A Sacramento juror didn’t think Elijah Johnson should go to prison for three murders he didn’t commit. Then a judge replaced her
At this moment, Elijah Johnson’s future is to die behind bars for three murders the 24-year-old didn’t directly commit. That is not in dispute.
On January 4, Johnson was sentenced to multiple lifetimes in prison, along with David Thuan Nguyen, a 27-year-old marijuana dealer who actually pulled the trigger on a father and his two adult sons during an April 2016 home invasion that Nguyen orchestrated.
Johnson’s fate was almost different.
According to court transcripts, one juror refused to send Johnson to prison for the slayings. Identified as Juror 1, the woman told the court she was being pressured by her peers to vote against her conscience.
The juror’s comments surfaced during a behind-the-scenes inquiry into whether she was following the judge’s instructions. How the matter was settled ensured Johnson’s guilty verdict—and may become part of an appeal under a new state law that limits who can be convicted of murder.
The jury misconduct inquiry was sparked by two jurors who accused Juror 1 of disobeying the judge’s instructions to consider only the facts of the crime, not the possibility of a lifelong sentence.
Juror 1 countered that four jurors discussed aspects of the case outside the full panel’s presence, also against the judge’s instructions.
In October, Sacramento Superior Court Judge Maryanne G. Gilliard called jurors into her courtroom to sort out the dispute. Gilliard told each juror to answer only the questions she posed so she could avoid interfering with their deliberations. Jurors occasionally slipped, revealing a majority leaning toward guilt following a grueling trial and lengthy deliberations.
During her time on the witness stand, an emotional Juror 1 told the judge that she grew up like Johnson, who was abandoned when he was young and intercepted late by foster care.
“I stated that he shouldn’t go [away] for the rest of his life for not murdering somebody he didn’t murder,” she said, according to the transcript. “One of them is guilty of something, but not the other one. I did say that. But I never said nothin’ about laws being changed.”
Juror 1 denied having a problem with the judge’s instructions, but asked to be released for a scheduled vacation early, she said, “because once … I’m back in that room, they’re just going to keep pressuring and pressuring me. And I might just go—just go to go along.”
Defense attorneys pressed for a mistrial. Instead, Judge Gilliard replaced the holdout juror with an alternate, but let the others stay, even though she determined they violated her instructions and vented about the stress of the case outside the full jury. Days later, Nguyen and Johnson were found guilty of the murders.
Gilliard defended her decision before sentencing the men on January 4, in carefully worded remarks she anticipated an appeals court would review.
“Was there juror misconduct? Yes. There was juror misconduct,” the judge said. But, she added, “It did not rise to the level that either defendant incurred any type of prejudice such as would require a new trial.”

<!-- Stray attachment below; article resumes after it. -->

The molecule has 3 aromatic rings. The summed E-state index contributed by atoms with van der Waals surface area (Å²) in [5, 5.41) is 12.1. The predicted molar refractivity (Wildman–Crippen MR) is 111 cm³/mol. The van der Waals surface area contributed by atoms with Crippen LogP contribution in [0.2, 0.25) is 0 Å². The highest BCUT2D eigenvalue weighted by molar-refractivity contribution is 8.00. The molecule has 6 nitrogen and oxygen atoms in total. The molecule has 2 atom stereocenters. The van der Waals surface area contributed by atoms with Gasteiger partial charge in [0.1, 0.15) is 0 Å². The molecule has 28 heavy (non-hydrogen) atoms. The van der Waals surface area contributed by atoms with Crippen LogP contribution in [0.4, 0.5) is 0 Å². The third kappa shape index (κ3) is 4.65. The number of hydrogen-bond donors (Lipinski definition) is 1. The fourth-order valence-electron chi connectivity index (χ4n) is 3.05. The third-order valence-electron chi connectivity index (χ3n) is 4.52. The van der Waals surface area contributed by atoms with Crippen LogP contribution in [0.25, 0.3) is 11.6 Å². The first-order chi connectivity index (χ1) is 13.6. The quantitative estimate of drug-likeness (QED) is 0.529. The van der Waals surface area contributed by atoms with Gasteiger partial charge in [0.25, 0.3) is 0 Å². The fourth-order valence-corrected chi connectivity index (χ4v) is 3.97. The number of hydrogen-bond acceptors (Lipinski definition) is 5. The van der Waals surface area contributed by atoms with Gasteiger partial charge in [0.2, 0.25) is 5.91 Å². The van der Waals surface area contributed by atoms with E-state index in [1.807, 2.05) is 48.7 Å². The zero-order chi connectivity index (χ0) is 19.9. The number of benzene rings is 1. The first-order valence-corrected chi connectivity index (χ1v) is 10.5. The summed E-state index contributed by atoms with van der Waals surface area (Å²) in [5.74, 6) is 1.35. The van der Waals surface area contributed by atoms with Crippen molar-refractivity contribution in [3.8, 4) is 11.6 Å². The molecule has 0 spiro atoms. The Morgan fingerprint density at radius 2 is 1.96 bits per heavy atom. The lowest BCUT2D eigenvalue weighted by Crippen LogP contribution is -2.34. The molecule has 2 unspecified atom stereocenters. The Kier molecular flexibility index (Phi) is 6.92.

Juror 1, on the other hand, Gilliard said, claimed she told a bailiff something none of the bailiffs could remember—that she recognized one of the people who attended the trial.
“At that point I was faced with eight or nine jurors and an alternate that were all saying basically the same thing and Juror No. 1 who was shown to have demonstrably engaged in a falsehood with the court,” Gilliard said.
The defendants’ attorneys quietly accepted the denial of their fourth motion for a new trial, but indicated they would appeal.
“You don’t have to be in Mr. Johnson’s presence long to realize he’s not Dillinger,” attorney Olaf Hedberg told SN&R following his client’s sentencing. If the public could take anything away from this case, Hedberg added, “Please take a moment and think twice about foster children. Because it’s a tough and lonely life when you’re abandoned at 11 and have to make your way in the world.”
Hedberg filed his notice of appeal on January 11.
Johnson, who took part in the robbery, was convicted even though Gilliard instructed the jury to consider a pending state law restricting who can be convicted of murder.
Before January 1, people could be charged with first-degree murder if they participated in any aspect of certain felonies that resulted in death, even if they didn’t kill anyone. The justification for California’s long-standing felony murder rule was that people involved in serious crimes should know that the loss of life is a likely outcome, and are therefore just as culpable as those who pull the trigger or draw the blade.
But critics found the rule too broad, applied to defendants who were caught by surprise when violence erupted.
“California’s murder statute irrationally treated people who did not commit murder the same as those who did,” state Senator Nancy Skinner, the Berkeley Democrat who authored Senate Bill 1437, said in a statement following its signing. “SB 1437 makes clear there is a distinction, reserving the harshest punishment to those who directly participate in the death.”
Juror 1 was leaning toward that interpretation before she was replaced.
For Jamilia Land, who took Johnson into her home seven years ago and came to think of him as a son, Juror 1’s dismissal sealed her boy’s fate.
“It was just way too easy to say this juror was the problem,” Land told SN&R. “But she wasn’t the problem. She was the problem for the other jurors.”